I'm not that big a fan of London Pride though I recall way back years ago when the Marble Arch sold it, it was a beer to actively seek out. When I say way back, I'm talking over 25 years ago. Was my enjoyment of it because of its comparative rareness, or was it simply better then? Or maybe we had simpler tastes back in the good old days when hops were a background addition to beer and not the main star? Now it seems one dimensional and sweet, but hey ho, that's how some people like it. What I have noticed though, in the few times I have had it recently, is how thin and generally unappealing it has become - to my palate at least. It doesn't refresh, it cloys. Admittedly most of those times have been in Wetherspoon in London when there has been nothing else I fancy on. When I've moaned on Twitter, I have been advised that I should only have it in Fuller's pubs. I've tried that and really don't find it any better there.
I wonder if the beer really has got worse, or if, in these days of vast choice, I've simply become far more picky? In fact, have too many of us, rather than being discerning, just become too hard to please?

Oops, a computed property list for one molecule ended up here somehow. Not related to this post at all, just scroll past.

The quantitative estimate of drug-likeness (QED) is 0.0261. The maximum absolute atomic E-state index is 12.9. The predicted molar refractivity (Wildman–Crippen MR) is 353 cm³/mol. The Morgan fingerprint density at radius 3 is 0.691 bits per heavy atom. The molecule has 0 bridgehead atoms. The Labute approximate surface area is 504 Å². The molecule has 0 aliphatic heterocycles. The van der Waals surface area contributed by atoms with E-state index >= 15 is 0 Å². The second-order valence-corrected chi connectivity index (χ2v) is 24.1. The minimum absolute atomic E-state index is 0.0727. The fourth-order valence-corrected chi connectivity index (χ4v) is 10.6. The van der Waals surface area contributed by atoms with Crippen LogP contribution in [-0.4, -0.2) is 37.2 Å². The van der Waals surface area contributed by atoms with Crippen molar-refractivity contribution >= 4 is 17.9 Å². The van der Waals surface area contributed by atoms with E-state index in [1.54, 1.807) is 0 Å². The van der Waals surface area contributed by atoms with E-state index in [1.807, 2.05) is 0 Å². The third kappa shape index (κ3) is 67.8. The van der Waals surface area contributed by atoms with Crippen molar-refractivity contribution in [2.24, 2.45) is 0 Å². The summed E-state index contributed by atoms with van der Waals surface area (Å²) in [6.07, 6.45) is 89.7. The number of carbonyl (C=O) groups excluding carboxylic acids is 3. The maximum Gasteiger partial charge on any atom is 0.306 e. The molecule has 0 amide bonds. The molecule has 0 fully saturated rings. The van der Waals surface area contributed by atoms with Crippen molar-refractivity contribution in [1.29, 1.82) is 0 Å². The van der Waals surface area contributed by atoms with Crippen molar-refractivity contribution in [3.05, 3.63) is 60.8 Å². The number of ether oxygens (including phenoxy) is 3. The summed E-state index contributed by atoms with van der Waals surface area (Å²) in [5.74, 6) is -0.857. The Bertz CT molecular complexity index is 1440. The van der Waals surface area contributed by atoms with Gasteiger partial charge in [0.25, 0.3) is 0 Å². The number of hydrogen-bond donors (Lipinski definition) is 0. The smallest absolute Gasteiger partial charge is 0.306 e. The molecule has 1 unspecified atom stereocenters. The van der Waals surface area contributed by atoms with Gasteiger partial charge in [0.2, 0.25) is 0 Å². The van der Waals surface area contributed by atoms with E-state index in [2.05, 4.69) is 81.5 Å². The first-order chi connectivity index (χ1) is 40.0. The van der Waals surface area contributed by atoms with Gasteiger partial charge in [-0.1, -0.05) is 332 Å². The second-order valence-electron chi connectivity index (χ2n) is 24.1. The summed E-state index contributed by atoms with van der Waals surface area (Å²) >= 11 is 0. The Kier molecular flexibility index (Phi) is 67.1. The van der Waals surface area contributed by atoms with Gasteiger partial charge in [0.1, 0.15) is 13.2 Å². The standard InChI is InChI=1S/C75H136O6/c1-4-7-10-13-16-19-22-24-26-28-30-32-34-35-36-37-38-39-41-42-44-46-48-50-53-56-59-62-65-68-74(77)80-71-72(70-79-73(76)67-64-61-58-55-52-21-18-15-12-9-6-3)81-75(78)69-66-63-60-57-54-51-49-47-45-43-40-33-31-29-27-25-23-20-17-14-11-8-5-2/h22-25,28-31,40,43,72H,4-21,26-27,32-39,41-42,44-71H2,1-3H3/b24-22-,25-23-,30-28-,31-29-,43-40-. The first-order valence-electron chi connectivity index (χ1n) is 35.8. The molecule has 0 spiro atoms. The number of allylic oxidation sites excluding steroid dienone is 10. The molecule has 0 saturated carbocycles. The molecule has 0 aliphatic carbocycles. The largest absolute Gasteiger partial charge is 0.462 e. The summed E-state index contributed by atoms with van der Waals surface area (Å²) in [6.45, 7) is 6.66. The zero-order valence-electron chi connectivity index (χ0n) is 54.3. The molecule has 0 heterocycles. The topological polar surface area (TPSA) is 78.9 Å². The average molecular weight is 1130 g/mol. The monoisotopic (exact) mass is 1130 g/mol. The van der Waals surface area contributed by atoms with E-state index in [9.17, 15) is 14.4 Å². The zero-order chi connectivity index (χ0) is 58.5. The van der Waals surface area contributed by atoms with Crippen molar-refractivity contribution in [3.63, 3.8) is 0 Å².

Worryingly, I tend to think the same of Lees Bitter these days too, relying instead on their seasonals or Manchester Pale Ale
A bit of a CV. Tandleman is a veteran beer lover, local CAMRA Chairman and activist, beer writer, beer reviewer and pursuer of all things good in beer. He lives in the North West of England and London. Despite his CAMRA membership, he does not limit himself to cask conditioned beer, though he believes that cask conditioning, when done correctly and appropriately, brings a quality to beer that is hard to equal by any other kind of presentation. He is a strong supporter of Northern methods of beer dispense and avidly detests poorly presented beer and dislikes pasteurisation. He regularly visits Germany, has conducted corporate British and German beer tastings for CAMRA at the Great British Beer Festival where he has worked for years on Biere Sans Frontieres and was Deputy Organiser at CAMRA's very successful National Winter Ales Festival in 2009, 2010, 2011 and 2012 and at the Manchester Beer and Cider Festival from 2013 to date. He admires good brewers wherever they are and has travelled extensively in pursuit of good beer to drink.
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